The journey from downtrodden serfs with no rights to modern democracy (let's not get into the effectiveness of that here) has been a long one — forged in no small part in London.
As we already pointed out, it's been 800 years since the sealing of the Magna Carta — it's also 750 years since the De Montfort Parliament, widely regarded as the first English parliament.
Since these important moments in history, increasing numbers of people have been given a voice. From the Poor Law of 1601, through The Putney Debates and the Catholic Emancipation Act, to the Abolition of the Slave Trade in 1807, the People's Charter, and the Disability Discrimination Act in 1995, we've arrived at today's governing system as we know it.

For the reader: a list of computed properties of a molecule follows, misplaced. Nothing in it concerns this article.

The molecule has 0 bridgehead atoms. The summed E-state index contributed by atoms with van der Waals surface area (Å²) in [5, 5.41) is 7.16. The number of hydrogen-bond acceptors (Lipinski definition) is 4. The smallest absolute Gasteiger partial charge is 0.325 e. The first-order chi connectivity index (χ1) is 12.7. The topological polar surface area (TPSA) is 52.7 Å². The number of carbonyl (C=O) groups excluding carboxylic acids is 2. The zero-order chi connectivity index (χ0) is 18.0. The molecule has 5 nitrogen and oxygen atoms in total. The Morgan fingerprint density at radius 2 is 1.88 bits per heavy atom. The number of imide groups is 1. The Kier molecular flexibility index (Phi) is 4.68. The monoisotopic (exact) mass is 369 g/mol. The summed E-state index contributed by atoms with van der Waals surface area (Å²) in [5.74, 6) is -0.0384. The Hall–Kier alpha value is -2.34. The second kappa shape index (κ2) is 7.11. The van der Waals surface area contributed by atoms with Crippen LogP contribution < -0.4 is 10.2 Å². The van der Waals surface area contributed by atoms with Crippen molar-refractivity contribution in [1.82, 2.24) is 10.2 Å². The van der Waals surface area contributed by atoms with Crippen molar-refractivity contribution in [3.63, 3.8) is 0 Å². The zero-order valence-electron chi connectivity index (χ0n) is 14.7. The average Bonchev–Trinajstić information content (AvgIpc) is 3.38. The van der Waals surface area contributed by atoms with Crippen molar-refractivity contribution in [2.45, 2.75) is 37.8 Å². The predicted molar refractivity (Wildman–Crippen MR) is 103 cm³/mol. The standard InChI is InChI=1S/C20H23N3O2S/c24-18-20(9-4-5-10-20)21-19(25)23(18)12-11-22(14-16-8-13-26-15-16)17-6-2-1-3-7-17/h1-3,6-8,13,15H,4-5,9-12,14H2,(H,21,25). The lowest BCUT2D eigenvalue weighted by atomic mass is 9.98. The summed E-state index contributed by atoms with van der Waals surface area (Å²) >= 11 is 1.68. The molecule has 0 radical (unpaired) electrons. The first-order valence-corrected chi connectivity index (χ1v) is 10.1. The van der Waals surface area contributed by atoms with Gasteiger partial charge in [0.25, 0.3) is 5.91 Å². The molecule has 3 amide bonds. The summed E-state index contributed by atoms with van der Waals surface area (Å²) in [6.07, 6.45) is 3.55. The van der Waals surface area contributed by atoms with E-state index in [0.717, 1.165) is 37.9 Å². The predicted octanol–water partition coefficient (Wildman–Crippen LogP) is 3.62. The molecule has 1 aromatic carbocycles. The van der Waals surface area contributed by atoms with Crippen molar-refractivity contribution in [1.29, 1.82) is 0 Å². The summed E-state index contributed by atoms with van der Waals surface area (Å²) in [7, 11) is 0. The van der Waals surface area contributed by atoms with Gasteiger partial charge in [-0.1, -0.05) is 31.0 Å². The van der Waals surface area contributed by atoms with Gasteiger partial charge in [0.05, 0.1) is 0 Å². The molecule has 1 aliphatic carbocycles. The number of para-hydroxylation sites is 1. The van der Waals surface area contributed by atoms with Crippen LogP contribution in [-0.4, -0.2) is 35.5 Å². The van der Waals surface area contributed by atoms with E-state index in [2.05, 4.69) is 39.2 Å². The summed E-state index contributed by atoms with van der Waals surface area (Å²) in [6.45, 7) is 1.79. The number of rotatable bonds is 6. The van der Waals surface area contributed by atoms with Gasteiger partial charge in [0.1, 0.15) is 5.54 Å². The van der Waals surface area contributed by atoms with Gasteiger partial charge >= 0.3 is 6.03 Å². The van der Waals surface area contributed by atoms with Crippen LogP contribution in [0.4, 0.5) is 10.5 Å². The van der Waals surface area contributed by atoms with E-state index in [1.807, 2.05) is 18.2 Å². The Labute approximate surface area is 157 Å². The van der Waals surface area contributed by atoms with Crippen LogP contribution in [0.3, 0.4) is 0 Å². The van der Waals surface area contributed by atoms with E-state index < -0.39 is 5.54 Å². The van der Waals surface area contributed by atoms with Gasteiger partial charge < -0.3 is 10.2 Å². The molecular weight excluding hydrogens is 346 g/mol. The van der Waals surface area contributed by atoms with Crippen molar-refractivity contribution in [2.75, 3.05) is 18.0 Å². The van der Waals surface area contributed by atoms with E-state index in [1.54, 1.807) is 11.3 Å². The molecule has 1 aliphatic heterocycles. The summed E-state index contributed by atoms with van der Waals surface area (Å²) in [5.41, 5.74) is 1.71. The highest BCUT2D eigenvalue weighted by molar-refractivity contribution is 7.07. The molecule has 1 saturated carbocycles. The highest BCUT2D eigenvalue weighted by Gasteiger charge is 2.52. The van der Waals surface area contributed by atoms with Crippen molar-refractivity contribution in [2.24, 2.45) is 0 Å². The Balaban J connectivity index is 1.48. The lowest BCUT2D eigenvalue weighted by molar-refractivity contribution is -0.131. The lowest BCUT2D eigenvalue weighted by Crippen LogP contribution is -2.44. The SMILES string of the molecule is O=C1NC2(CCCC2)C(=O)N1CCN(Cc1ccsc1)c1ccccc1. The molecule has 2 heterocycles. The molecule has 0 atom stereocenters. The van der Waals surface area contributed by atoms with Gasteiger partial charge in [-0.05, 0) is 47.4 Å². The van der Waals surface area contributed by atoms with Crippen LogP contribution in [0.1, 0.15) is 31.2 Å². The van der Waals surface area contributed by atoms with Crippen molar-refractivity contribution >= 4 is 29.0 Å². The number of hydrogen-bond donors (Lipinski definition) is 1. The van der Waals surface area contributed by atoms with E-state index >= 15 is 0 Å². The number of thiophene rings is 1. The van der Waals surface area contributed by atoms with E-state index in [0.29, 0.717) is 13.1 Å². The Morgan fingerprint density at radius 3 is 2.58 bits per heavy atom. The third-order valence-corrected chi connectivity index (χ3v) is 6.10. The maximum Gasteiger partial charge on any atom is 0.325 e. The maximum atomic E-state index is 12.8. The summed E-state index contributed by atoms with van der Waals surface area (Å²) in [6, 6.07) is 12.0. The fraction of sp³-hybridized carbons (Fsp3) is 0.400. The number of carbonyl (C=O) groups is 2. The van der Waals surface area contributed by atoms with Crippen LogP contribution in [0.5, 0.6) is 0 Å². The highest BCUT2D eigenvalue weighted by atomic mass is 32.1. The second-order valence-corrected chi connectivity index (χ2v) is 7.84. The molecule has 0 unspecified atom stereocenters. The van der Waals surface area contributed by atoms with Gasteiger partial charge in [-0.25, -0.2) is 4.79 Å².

Key moments from the nation's political development have been commemorated at a special exhibition in Westminster Hall — the oldest building on the parliamentary estate. Nine artists have created 5m long wall banners, each one reflecting a momentous occasion.
We spoke to three of the artists involved in creating the banners, about what inspired them and how they created the huge pieces of work. You can hear from them in this video:
If you can't get along to Westminster, you can see a gallery of the banners on the exhibition website.